On September 9, 1975, the Bank of Oakbrook Terrace filed a petition to implead the garnished funds. In its petition the bank stated that on July 8, 1975, it had received a letter from Mercantile Financial Corporation together with a copy of a pledge and assignment of the savings account in question to Mercantile, which pledge and assignment indicated that it had been executed on October 25, 1974, as collateral to secure a loan of $50,000 to Ingran Construction Company, guaranteed by Jaconetti. The letter stated that Mercantile had physical possession of the passbooks in question as evidence of its security interest. A copy of Mercantile's letter of October 25, 1974, together with a copy of the pledge and assignment were attached to the bank's petition. The bank asked in its petition to be allowed to implead the funds in question by depositing them with the court and then that it be dismissed from the action. The petition to implead the funds was allowed and the sum in question was deposited with the clerk of the court.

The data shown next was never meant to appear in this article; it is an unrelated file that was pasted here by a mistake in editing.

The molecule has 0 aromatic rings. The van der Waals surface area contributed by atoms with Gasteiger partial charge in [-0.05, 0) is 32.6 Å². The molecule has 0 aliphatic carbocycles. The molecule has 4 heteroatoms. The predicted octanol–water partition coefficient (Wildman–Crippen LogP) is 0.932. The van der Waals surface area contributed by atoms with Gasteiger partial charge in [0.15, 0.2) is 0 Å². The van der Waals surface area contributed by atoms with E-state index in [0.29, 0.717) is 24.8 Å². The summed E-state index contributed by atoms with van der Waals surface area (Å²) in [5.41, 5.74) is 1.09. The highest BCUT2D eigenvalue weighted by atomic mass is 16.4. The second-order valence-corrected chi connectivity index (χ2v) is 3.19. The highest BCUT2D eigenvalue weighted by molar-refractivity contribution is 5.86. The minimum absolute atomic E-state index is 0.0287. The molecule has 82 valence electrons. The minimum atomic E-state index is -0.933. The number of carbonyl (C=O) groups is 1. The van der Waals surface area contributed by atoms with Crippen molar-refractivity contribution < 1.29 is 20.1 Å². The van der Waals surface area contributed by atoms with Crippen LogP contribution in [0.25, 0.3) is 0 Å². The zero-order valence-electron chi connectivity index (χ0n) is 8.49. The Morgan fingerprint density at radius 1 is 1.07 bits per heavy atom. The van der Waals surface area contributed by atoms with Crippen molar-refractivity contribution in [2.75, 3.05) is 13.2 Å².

Mercantile then filed its petition as adverse claimant to the garnished funds and following further pleadings by both Iser and Mercantile, the court issued its order, dated December 11, 1975, nunc pro tunc as of November 20, 1975, finding that the claim of Iser Electric Company as garnishing creditor was superior to the claim of Mercantile Financial Corporation as assignee of the savings account and ordering the clerk of the court to pay Iser Electric Company the amount on deposit with him. In its order the trial court found (1) that the assignment to Mercantile had no validity until notice of the assignment was given to the Bank of Oakbrook Terrace; (2) that the judgment debtor, Jaconetti, was free to withdraw the funds at the time of the garnishment, hence the funds were free of any right of Mercantile, "inasmuch as at the time the lien or assignment was secret and undisclosed." The court also found that the claimant had the burden of proving its claim by a preponderance of the evidence, which it had failed to do. After its motion to reconsider was denied, Mercantile filed this appeal.